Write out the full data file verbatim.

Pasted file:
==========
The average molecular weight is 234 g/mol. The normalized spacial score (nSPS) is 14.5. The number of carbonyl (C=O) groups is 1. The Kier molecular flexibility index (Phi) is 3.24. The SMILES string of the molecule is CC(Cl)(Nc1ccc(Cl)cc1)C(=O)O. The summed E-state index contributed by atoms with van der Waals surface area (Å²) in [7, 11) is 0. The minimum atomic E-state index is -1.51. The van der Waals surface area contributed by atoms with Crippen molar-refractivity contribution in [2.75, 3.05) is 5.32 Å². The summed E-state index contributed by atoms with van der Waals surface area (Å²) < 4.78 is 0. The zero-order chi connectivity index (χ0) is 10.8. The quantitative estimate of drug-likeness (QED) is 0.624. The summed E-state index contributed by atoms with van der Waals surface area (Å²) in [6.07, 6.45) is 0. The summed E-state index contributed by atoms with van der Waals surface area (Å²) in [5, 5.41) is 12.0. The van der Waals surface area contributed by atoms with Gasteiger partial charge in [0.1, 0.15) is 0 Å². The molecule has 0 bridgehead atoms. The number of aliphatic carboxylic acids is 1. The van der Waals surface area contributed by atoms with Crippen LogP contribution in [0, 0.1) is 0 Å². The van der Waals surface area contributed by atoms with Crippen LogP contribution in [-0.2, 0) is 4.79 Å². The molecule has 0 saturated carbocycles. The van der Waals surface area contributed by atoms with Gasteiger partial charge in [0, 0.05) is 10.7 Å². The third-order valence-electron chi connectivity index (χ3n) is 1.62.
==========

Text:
The average molecular weight is 234 g/mol. The normalized spacial score (nSPS) is 14.5. The number of carbonyl (C=O) groups is 1. The Kier molecular flexibility index (Phi) is 3.24. The SMILES string of the molecule is CC(Cl)(Nc1ccc(Cl)cc1)C(=O)O. The summed E-state index contributed by atoms with van der Waals surface area (Å²) in [7, 11) is 0. The minimum atomic E-state index is -1.51. The van der Waals surface area contributed by atoms with Crippen molar-refractivity contribution in [2.75, 3.05) is 5.32 Å². The summed E-state index contributed by atoms with van der Waals surface area (Å²) < 4.78 is 0. The zero-order chi connectivity index (χ0) is 10.8. The quantitative estimate of drug-likeness (QED) is 0.624. The summed E-state index contributed by atoms with van der Waals surface area (Å²) in [6.07, 6.45) is 0. The summed E-state index contributed by atoms with van der Waals surface area (Å²) in [5, 5.41) is 12.0. The van der Waals surface area contributed by atoms with Gasteiger partial charge in [0.1, 0.15) is 0 Å². The molecule has 0 bridgehead atoms. The number of aliphatic carboxylic acids is 1. The van der Waals surface area contributed by atoms with Crippen LogP contribution in [0, 0.1) is 0 Å². The van der Waals surface area contributed by atoms with Crippen LogP contribution in [-0.2, 0) is 4.79 Å². The molecule has 0 saturated carbocycles. The van der Waals surface area contributed by atoms with Gasteiger partial charge in [0, 0.05) is 10.7 Å². The third-order valence-electron chi connectivity index (χ3n) is 1.62.